Second playable demo

It's only three screens, but I'm pretty happy with how it's coming along so far. Get it here. Controls at this point are: move with the keyboard, fire with the mouse. Give me any feedback or bug reports!

I need to improve what happens when enemies hit you, because right now it happens too fast. I also need to draw more walking sprites for the enemies. But one thing I don't plan to do is implement path finding. If aimless wandering was good enough for the moblins in Legend of Zelda, it's good enough for my critters. They're scorpions, by the way. I changed them from red to brown, but they still look like lobsters. Whatev.

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Loved that bullet ricochet on the wall! :) - and the game seems very pleasureful to play

It recalls me the very first coin-op arcade game i even played in my childhood - it's a black&white 70's game, made before Rally-X, also with orthogonal streets, some trees and pools, very look-alike, but i don't know its name (i can't find at wikipedia (like and before ) or from any arcade database, even from mame... )

Otherwise, i got surprised you also draw one sprite in each picture file... my surprise is because since my AmigaOS time i always used spritesheets...
(sorry - found the game - it's SuperBug, from Atari, 1977 - i named this game as similar to Rally-X, jesus...)
You know, nitro, I used to feel unoriginal whenever something I made reminded you of an old or indie video game. But now I realize: everything reminds you of an old or indie video game. ;-)
@Cosmologicon - SuperBug were the very first arcade game i even played, i were around 7 or 8 years old - i think the next racing video games i knew were MonacoGP and PolePosition (all very inovative that time) - delicious memories from childhood! :) - anyway, all video game history is really fascinating, and we can really learn a lot from them - as it's important every movie director knowing cinema history, and all artist knowing art history, i think all game developer should know the most possible about video game history - of course video game history is not so documented as cinema and art history - for example, today i created the Super Bug page at Wikipedia (hoping no funny guy will do a speed deletion there...) because this message post - - it's important people played Playstation in their childhood knowing more about 80's and 70's videogames, ocidental people knowing more about oriental games (like those on X68000, PC88/98, MSX, etc.), and vice-versa (most asian people don't know games for Amiga), etc. - of course history culture should be not for copycat, but they show clues on which ideas were missing that time...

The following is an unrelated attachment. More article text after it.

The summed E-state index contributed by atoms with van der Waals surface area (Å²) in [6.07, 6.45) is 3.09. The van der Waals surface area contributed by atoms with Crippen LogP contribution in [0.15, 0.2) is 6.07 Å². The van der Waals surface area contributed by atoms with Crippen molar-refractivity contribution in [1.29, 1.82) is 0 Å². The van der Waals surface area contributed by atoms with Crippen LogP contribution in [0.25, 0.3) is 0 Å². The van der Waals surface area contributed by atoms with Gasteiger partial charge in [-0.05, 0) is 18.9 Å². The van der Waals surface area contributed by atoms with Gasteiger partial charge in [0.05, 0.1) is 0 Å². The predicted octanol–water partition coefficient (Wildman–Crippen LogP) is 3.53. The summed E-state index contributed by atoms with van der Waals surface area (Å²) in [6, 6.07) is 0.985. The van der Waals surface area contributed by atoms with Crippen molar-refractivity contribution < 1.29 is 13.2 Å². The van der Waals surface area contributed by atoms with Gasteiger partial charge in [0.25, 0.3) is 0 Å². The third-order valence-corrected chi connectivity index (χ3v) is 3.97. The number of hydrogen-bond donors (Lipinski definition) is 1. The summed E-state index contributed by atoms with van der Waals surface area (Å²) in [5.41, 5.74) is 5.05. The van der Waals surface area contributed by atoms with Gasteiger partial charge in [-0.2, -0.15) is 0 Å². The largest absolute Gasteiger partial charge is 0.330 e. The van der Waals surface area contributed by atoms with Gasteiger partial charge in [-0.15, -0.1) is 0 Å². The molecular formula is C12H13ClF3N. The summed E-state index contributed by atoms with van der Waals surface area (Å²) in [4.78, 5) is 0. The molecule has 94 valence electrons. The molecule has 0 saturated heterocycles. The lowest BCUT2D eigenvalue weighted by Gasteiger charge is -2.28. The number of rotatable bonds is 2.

It's scary how often games are released that claim to be new, when there is actually some obscure game that did it first. There are no new ideas, just new cocktails of old ideas, so if you can make something that feels fresh, it doesn't matter if it evokes something else (in fact you probably want to evoke the past and feel fresh at the same time - hit the nostalgia AND  the innovation at once).

Wizardo is pretty fun! It is bad when your shots bounce off and hit you, but pretty cool when you set up a good shot. It feels a bit too easy at the moment, because you can just sit in one place and keep firing if you are aiming right.
That's why having some historic game culture is important - it keep us saved of some 'surprises' - and even knowing there are more old games from 90's using both mouse and keyboard (like 'Walker' - - this is from the same people did 'Shadow of the Beast' ) - and anyway, the @Cosmologicon game idea seems to be very unique, anyway! =)

And for example, i cited 'Shadow of the Beast', which game were maybe the most popular on Amiga (late 80's and early 90's) - most of the people thaught this game were original, but their authors assumed 'Tir Na Nog' had a main influence on it (zx-spectrum ) (forget that music - this game has only some beeps as sounds)